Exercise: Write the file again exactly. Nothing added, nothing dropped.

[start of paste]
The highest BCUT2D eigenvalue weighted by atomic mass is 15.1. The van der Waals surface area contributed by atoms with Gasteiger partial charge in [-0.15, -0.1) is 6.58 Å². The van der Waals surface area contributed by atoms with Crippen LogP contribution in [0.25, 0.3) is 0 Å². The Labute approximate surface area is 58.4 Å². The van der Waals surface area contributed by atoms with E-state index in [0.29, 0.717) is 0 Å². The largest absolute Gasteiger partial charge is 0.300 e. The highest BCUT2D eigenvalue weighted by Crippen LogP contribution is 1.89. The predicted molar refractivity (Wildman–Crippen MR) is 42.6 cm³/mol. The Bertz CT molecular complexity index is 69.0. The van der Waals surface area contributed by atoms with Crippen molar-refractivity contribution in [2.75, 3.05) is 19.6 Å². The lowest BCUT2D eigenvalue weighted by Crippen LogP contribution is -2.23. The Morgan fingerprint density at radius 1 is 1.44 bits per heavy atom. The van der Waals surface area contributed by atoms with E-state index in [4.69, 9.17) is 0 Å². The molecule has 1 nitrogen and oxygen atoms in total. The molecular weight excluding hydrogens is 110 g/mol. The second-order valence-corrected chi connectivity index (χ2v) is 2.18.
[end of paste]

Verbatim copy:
The highest BCUT2D eigenvalue weighted by atomic mass is 15.1. The van der Waals surface area contributed by atoms with Gasteiger partial charge in [-0.15, -0.1) is 6.58 Å². The van der Waals surface area contributed by atoms with Crippen LogP contribution in [0.25, 0.3) is 0 Å². The Labute approximate surface area is 58.4 Å². The van der Waals surface area contributed by atoms with E-state index in [0.29, 0.717) is 0 Å². The largest absolute Gasteiger partial charge is 0.300 e. The highest BCUT2D eigenvalue weighted by Crippen LogP contribution is 1.89. The predicted molar refractivity (Wildman–Crippen MR) is 42.6 cm³/mol. The Bertz CT molecular complexity index is 69.0. The van der Waals surface area contributed by atoms with Crippen molar-refractivity contribution in [2.75, 3.05) is 19.6 Å². The lowest BCUT2D eigenvalue weighted by Crippen LogP contribution is -2.23. The Morgan fingerprint density at radius 1 is 1.44 bits per heavy atom. The van der Waals surface area contributed by atoms with E-state index in [4.69, 9.17) is 0 Å². The molecule has 1 nitrogen and oxygen atoms in total. The molecular weight excluding hydrogens is 110 g/mol. The second-order valence-corrected chi connectivity index (χ2v) is 2.18.